Stoms cause pollen to rupture into tiny particles, which can be inhaled into the lungs. [Image: Peet Sneekes]
Who does it affect?
Thunderstorm asthma commonly affects young adults with a history of hay fever but not necessarily of asthma. And of those with a previous diagnosis of asthma, many claimed it wasn’t severe enough to warrant preventer medication.
After the Wagga Wagga thunderstorm asthma epidemic in October 1997, researchers compared the data of those who experienced a thunderstorm asthma attack with those who had an asthma attack on other days of the year (the control group). They found that 95% of those affected by thunderstorm asthma had a history of hay fever and 96% tested positive to grass pollen allergies.
Of those with a history of asthma, only one in four (27%) of affected cases were taking regular preventer inhalers compared with more than half (56%) of the control group.
This suggests that regular use of asthma preventer medication, at least during spring, may protect those with asthma and grass allergies from thunderstorm asthma attacks.
How is it treated?
The best way to treat thunderstorm asthma is to prevent it occurring, where possible. So good asthma control is essential.
Anyone with asthma who has allergy symptoms in spring (including hay fever, or worsened asthma symptoms) should use a regular preventer inhaler, even if they feel well. These inhalers are designed to reduce the inflammation in the lungs over a period of time, and prevent an asthma attack occurring.
All asthma sufferers should have a written action plan from their doctor, which describes the steps to be taken if symptoms escalate.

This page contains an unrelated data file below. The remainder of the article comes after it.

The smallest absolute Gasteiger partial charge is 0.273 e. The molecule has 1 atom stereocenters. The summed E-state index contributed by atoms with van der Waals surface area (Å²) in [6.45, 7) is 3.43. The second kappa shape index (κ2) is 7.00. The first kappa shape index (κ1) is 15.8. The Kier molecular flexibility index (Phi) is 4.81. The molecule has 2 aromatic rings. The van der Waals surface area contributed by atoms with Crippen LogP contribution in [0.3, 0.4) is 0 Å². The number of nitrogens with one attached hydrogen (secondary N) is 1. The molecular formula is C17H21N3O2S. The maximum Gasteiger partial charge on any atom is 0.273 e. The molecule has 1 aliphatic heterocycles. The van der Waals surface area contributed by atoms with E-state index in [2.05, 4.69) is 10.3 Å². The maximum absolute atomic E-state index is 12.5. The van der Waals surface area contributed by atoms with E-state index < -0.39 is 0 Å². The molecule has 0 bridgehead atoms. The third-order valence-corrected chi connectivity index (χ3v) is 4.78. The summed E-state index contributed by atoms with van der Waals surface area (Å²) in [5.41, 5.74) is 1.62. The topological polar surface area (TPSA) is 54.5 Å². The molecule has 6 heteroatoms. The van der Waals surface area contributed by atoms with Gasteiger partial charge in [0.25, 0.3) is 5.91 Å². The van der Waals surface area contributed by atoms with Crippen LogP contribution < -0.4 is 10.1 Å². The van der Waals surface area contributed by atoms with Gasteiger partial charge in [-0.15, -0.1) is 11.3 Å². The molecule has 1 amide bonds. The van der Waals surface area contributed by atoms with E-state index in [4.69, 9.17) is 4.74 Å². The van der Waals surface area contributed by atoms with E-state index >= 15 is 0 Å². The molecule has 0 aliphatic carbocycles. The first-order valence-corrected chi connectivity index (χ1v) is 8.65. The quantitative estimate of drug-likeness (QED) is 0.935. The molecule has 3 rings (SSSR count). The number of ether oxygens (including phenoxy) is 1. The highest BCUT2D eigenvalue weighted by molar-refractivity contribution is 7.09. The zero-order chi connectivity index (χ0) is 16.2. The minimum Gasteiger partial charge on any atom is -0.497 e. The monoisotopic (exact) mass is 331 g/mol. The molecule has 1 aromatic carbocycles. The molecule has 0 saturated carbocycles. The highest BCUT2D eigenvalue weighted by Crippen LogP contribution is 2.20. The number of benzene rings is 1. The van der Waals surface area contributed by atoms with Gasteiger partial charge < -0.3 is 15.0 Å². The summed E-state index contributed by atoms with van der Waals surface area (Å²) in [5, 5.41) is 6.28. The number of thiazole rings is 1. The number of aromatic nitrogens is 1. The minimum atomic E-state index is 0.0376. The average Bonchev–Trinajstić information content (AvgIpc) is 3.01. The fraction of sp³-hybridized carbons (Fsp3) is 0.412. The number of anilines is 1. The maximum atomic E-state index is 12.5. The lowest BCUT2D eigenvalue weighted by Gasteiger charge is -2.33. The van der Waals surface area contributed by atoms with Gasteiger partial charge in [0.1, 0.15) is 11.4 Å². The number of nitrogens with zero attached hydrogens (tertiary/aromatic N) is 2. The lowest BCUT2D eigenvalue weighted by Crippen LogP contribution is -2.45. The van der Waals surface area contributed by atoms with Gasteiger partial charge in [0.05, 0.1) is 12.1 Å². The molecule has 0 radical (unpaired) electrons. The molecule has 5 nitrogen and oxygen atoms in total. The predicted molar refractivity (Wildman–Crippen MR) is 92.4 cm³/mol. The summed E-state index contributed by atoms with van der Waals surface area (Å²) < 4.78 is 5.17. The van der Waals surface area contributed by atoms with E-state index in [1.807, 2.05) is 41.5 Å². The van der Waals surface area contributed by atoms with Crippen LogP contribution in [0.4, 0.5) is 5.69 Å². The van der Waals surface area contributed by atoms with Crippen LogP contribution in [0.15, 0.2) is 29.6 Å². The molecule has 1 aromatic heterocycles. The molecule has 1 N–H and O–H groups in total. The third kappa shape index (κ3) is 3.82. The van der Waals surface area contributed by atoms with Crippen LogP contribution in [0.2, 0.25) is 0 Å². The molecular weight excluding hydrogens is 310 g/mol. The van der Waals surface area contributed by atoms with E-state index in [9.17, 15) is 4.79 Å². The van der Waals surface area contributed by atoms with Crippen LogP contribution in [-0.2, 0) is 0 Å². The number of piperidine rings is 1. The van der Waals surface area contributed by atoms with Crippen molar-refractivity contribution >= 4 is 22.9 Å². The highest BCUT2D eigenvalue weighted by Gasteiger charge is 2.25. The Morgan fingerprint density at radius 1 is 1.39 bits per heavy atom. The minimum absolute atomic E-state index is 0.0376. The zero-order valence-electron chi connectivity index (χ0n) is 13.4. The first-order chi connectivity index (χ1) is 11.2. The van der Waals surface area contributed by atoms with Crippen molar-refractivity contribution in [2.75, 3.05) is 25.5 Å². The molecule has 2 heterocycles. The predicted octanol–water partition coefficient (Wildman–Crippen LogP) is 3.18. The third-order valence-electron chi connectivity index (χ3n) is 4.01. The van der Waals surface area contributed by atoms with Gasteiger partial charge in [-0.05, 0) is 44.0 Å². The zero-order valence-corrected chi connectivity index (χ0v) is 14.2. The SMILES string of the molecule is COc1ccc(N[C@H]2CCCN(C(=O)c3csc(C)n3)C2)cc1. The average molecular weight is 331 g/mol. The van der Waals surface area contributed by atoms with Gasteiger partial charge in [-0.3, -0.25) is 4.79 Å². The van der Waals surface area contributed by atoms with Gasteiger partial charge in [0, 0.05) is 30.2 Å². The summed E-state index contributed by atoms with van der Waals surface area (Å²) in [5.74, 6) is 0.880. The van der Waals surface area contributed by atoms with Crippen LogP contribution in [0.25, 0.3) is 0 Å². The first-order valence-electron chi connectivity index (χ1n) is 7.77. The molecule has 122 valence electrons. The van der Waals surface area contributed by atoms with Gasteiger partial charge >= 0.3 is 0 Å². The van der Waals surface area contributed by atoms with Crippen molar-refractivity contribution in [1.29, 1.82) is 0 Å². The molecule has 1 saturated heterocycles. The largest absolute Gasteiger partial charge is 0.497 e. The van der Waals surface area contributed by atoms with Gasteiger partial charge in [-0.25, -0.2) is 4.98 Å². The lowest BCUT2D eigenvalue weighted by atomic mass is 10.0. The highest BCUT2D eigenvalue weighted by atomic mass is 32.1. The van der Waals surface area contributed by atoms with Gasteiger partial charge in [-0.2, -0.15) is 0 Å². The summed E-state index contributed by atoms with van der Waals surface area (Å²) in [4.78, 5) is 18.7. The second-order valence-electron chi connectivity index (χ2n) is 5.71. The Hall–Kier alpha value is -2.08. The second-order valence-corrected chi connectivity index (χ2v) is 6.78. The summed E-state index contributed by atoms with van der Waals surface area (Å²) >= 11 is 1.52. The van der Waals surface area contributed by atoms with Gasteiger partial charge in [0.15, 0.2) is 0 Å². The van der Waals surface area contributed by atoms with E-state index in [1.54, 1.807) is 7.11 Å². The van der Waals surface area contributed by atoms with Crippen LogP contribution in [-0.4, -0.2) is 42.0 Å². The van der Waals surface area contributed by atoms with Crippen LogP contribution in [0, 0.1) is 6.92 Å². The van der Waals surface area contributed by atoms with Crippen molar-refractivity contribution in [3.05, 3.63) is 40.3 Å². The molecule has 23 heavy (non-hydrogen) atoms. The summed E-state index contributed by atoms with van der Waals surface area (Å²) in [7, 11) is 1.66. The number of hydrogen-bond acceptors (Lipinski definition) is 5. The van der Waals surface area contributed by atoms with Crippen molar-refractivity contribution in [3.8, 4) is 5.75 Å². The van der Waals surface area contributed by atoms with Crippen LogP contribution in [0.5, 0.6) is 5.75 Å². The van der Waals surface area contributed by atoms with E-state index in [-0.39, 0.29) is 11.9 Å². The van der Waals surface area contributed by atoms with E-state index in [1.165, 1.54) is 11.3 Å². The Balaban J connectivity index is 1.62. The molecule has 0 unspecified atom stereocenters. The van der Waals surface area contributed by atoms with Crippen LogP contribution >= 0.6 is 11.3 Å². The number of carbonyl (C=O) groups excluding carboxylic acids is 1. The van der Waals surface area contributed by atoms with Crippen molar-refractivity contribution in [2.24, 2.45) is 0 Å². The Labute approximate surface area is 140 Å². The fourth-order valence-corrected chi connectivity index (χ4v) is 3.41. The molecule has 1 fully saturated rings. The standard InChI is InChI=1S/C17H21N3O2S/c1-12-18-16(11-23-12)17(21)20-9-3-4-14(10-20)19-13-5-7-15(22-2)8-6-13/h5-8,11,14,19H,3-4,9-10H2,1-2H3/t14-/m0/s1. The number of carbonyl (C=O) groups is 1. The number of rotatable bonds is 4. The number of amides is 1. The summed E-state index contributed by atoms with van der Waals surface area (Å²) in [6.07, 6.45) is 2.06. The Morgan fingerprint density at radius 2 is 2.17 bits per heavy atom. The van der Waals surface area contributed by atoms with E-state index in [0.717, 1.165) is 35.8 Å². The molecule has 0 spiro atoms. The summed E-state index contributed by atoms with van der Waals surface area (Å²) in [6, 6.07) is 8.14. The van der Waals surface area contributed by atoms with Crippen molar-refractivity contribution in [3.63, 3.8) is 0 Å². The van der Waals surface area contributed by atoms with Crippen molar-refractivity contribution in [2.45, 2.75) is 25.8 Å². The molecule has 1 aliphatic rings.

In the event of a thunderstorm asthma attack, treatment will be the same as any other acute asthma attack, which usually involves the administration of inhaled mediation to dilate the airways, plus an anti-inflammatory medication.
What regions are affected?
Thunderstorm asthma was first described in Melbourne in 1987 and has occurred in other parts of the country (south-eastern Australia is particularly vulnerable) and the world, including in England and Italy.
The most recent epidemic occurred in Melbourne on 25 November 2010 after the onset of a thunderstorm, when grass pollen counts were in the extreme range.
Shortly after the thunderstorm began, the Melbourne metropolitan ambulance service was inundated with calls for assistance from people who had trouble breathing and the ambulance disaster management plan was enacted.
Austin Health, a large metropolitan hospital in Melbourne, saw a tenfold increase in patients presenting with acute asthma attacks in the 24 hour period following the storm.
Thunderstorm epidemics are uncommon but the prospect of another wet spring/summer means we need to be vigilant. If you have difficulty breathing – whether you have a history of asthma or not – call 000 for an ambulance immediately.
Megan Howden, Advanced trainee in respiratory medicine, Austin Health
This article was originally published on The Conversation.